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This article was published on March 12, 2018

How the FBI cracked down on custom BlackBerrys sold to drug cartels

How the FBI cracked down on custom BlackBerrys sold to drug cartels
Abhimanyu Ghoshal
Story by

Abhimanyu Ghoshal

Managing Editor

Abhimanyu is TNW's Managing Editor, and is all about personal devices, Asia's tech ecosystem, as well as the intersection of technology and Abhimanyu is TNW's Managing Editor, and is all about personal devices, Asia's tech ecosystem, as well as the intersection of technology and culture. Hit him up on Twitter, or write in: [email protected].

If you’re going to run a drug cartel in the 21st century, you need to be able to communicate with your goons and suppliers securely, without having to worry about the feds listening in. There are companies that specialize in customized smartphones for exactly this sort of thing – but you’ll want to be careful who you buy from, because North American law enforcement agencies are on the case.

Per Motherboard’s report from over the weekend, the US Federal Bureau of Investigation (FBI) has arrested the CEO of Phantom Secure, a Canadian firm that sells custom BlackBerrys with “uncrackable” PGP-based messaging services and other special configurations, like removing the mic and camera, as well as disabling GPS and web browsing. It also claims to be able to remotely wipe devices in the event that they are compromised or seized by law enforcement.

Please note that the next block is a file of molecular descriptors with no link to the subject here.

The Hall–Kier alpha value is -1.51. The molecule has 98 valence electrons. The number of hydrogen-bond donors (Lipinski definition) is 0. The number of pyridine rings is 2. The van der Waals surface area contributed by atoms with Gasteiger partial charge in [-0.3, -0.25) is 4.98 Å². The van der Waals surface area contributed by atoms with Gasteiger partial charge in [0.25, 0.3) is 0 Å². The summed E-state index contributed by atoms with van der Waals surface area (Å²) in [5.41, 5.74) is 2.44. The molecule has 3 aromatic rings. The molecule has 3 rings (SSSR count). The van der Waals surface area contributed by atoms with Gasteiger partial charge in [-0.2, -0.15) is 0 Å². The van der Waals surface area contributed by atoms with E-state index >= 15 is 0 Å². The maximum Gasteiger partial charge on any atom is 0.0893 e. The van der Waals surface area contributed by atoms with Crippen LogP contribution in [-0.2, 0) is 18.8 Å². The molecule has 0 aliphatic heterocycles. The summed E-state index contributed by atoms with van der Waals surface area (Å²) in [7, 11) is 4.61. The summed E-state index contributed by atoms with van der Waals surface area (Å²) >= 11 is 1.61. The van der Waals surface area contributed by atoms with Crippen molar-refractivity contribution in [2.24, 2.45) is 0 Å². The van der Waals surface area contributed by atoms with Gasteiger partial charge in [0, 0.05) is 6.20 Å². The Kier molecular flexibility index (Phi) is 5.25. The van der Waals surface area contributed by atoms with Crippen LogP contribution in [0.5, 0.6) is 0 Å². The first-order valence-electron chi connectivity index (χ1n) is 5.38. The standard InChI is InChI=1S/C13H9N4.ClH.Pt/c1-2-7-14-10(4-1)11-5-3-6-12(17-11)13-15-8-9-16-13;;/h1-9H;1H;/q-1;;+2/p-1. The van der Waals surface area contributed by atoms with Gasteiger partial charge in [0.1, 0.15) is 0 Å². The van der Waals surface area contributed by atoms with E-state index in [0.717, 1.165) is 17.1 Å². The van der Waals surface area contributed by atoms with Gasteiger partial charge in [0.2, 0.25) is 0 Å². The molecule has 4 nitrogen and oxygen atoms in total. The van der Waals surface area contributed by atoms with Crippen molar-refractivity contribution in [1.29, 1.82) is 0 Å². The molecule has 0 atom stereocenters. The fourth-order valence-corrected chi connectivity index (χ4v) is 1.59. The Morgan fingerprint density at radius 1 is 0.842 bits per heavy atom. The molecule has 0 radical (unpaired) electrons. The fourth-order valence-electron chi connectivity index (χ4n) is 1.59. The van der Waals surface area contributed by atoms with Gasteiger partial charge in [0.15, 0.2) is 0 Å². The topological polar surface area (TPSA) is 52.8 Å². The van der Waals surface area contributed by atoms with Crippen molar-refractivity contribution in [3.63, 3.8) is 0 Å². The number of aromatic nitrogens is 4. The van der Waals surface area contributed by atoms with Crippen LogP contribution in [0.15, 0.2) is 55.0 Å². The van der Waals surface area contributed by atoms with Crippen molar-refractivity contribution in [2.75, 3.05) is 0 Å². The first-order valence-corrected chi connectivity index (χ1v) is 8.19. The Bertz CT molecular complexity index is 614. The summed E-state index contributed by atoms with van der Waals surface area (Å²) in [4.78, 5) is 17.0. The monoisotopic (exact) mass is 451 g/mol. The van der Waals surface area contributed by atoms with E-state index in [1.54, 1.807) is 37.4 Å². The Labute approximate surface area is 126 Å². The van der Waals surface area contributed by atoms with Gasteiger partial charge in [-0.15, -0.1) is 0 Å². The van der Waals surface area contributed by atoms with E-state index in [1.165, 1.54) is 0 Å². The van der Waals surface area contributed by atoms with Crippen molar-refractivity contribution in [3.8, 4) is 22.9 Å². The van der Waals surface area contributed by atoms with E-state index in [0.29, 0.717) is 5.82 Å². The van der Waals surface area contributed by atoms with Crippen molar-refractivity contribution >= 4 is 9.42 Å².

The company counts at least one member from the Sinaloa drug cartel in Mexico as a customer; he also happens to be a witness cooperating with the US FBI. According to FBI Special Agent Nicholas Cheviron, who filed a complaint against Phantom Secure CEO Vincent Ramos, some 20,000 of the company’s devices are being used across the globe, with many of them being in the hands of criminal organizations and costing them between $2,000-$3,000 a month for subscriptions to its secure communication services.

The FBI didn’t work alone in this; Canada’s Royal Canadian Mounted Police (RCMP) went undercover, posed as drug traffickers, and purchased handsets from Phantom Secure. In addition, the FBI also required the help of its Sinaloa drug trafficker witness, who allegedly used a Phantom phone to arrange for the transit of five kilos of cocaine.

With that, the FBI is close to shuttering a shadowy business that’s believed to have brought in tens of millions of dollars in revenue from aiding international drug trade. It’s worth noting how effective old-fashioned police work still is in today’s world of high-tech crime. The full story is over at Motherboard, and you can find Special Agent Cheviron’s complaint with more details here.

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